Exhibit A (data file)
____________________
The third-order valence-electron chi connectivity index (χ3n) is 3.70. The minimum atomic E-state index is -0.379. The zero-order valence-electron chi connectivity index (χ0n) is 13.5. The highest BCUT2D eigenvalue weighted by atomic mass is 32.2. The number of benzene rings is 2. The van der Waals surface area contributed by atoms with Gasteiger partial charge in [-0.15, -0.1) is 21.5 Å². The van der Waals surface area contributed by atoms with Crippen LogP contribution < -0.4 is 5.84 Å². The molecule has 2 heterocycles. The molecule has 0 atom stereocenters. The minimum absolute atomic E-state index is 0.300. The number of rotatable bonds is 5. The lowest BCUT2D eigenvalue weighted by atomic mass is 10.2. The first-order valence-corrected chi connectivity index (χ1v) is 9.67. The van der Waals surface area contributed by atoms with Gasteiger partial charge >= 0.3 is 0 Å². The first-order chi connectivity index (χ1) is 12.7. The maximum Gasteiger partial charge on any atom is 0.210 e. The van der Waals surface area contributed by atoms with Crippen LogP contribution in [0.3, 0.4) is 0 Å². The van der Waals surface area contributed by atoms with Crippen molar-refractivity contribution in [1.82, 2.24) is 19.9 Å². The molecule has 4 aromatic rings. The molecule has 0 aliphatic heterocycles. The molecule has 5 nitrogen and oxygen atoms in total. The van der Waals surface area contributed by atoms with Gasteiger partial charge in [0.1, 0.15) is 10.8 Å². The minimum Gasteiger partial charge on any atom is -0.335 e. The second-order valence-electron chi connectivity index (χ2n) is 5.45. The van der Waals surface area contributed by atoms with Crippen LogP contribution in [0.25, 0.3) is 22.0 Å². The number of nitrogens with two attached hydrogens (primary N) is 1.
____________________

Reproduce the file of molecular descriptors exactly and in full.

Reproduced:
The third-order valence-electron chi connectivity index (χ3n) is 3.70. The minimum atomic E-state index is -0.379. The zero-order valence-electron chi connectivity index (χ0n) is 13.5. The highest BCUT2D eigenvalue weighted by atomic mass is 32.2. The number of benzene rings is 2. The van der Waals surface area contributed by atoms with Gasteiger partial charge in [-0.15, -0.1) is 21.5 Å². The van der Waals surface area contributed by atoms with Crippen LogP contribution < -0.4 is 5.84 Å². The molecule has 2 heterocycles. The molecule has 0 atom stereocenters. The minimum absolute atomic E-state index is 0.300. The number of rotatable bonds is 5. The lowest BCUT2D eigenvalue weighted by atomic mass is 10.2. The first-order valence-corrected chi connectivity index (χ1v) is 9.67. The van der Waals surface area contributed by atoms with Gasteiger partial charge >= 0.3 is 0 Å². The first-order chi connectivity index (χ1) is 12.7. The maximum Gasteiger partial charge on any atom is 0.210 e. The van der Waals surface area contributed by atoms with Crippen LogP contribution in [0.3, 0.4) is 0 Å². The van der Waals surface area contributed by atoms with Crippen molar-refractivity contribution in [1.82, 2.24) is 19.9 Å². The molecule has 4 aromatic rings. The molecule has 0 aliphatic heterocycles. The molecule has 5 nitrogen and oxygen atoms in total. The van der Waals surface area contributed by atoms with Gasteiger partial charge in [0.1, 0.15) is 10.8 Å². The minimum Gasteiger partial charge on any atom is -0.335 e. The second-order valence-electron chi connectivity index (χ2n) is 5.45. The van der Waals surface area contributed by atoms with Crippen LogP contribution in [0.25, 0.3) is 22.0 Å². The number of nitrogens with two attached hydrogens (primary N) is 1.